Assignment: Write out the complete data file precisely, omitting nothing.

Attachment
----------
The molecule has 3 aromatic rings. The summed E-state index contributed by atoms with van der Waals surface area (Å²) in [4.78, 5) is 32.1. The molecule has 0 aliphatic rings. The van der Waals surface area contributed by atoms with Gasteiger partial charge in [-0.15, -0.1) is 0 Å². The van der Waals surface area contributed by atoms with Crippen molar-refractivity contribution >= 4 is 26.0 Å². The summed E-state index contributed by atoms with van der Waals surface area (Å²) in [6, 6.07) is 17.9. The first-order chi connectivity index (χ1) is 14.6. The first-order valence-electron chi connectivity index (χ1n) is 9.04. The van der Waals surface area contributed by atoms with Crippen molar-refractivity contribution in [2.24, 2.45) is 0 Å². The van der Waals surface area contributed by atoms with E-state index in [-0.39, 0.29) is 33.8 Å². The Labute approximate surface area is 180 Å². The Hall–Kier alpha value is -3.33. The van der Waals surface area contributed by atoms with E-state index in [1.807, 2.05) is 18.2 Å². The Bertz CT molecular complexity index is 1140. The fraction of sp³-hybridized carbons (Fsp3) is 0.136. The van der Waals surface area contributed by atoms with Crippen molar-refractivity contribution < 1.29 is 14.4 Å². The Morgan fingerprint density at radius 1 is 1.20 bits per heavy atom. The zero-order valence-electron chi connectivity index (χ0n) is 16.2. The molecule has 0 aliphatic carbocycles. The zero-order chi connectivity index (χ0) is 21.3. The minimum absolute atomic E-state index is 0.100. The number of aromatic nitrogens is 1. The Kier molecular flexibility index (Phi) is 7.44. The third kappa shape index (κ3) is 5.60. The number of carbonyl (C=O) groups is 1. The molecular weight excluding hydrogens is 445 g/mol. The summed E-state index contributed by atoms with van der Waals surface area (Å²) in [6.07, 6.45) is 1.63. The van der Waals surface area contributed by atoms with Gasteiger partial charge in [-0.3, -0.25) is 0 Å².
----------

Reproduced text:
The molecule has 3 aromatic rings. The summed E-state index contributed by atoms with van der Waals surface area (Å²) in [4.78, 5) is 32.1. The molecule has 0 aliphatic rings. The van der Waals surface area contributed by atoms with Gasteiger partial charge in [-0.15, -0.1) is 0 Å². The van der Waals surface area contributed by atoms with Crippen molar-refractivity contribution >= 4 is 26.0 Å². The summed E-state index contributed by atoms with van der Waals surface area (Å²) in [6, 6.07) is 17.9. The first-order chi connectivity index (χ1) is 14.6. The first-order valence-electron chi connectivity index (χ1n) is 9.04. The van der Waals surface area contributed by atoms with Crippen molar-refractivity contribution in [2.24, 2.45) is 0 Å². The van der Waals surface area contributed by atoms with E-state index in [-0.39, 0.29) is 33.8 Å². The Labute approximate surface area is 180 Å². The Hall–Kier alpha value is -3.33. The van der Waals surface area contributed by atoms with E-state index in [1.807, 2.05) is 18.2 Å². The Bertz CT molecular complexity index is 1140. The fraction of sp³-hybridized carbons (Fsp3) is 0.136. The van der Waals surface area contributed by atoms with Crippen molar-refractivity contribution < 1.29 is 14.4 Å². The Morgan fingerprint density at radius 1 is 1.20 bits per heavy atom. The zero-order valence-electron chi connectivity index (χ0n) is 16.2. The molecule has 0 aliphatic carbocycles. The zero-order chi connectivity index (χ0) is 21.3. The minimum absolute atomic E-state index is 0.100. The number of aromatic nitrogens is 1. The Kier molecular flexibility index (Phi) is 7.44. The third kappa shape index (κ3) is 5.60. The number of carbonyl (C=O) groups is 1. The molecular weight excluding hydrogens is 445 g/mol. The summed E-state index contributed by atoms with van der Waals surface area (Å²) in [6.07, 6.45) is 1.63. The van der Waals surface area contributed by atoms with Gasteiger partial charge in [-0.3, -0.25) is 0 Å².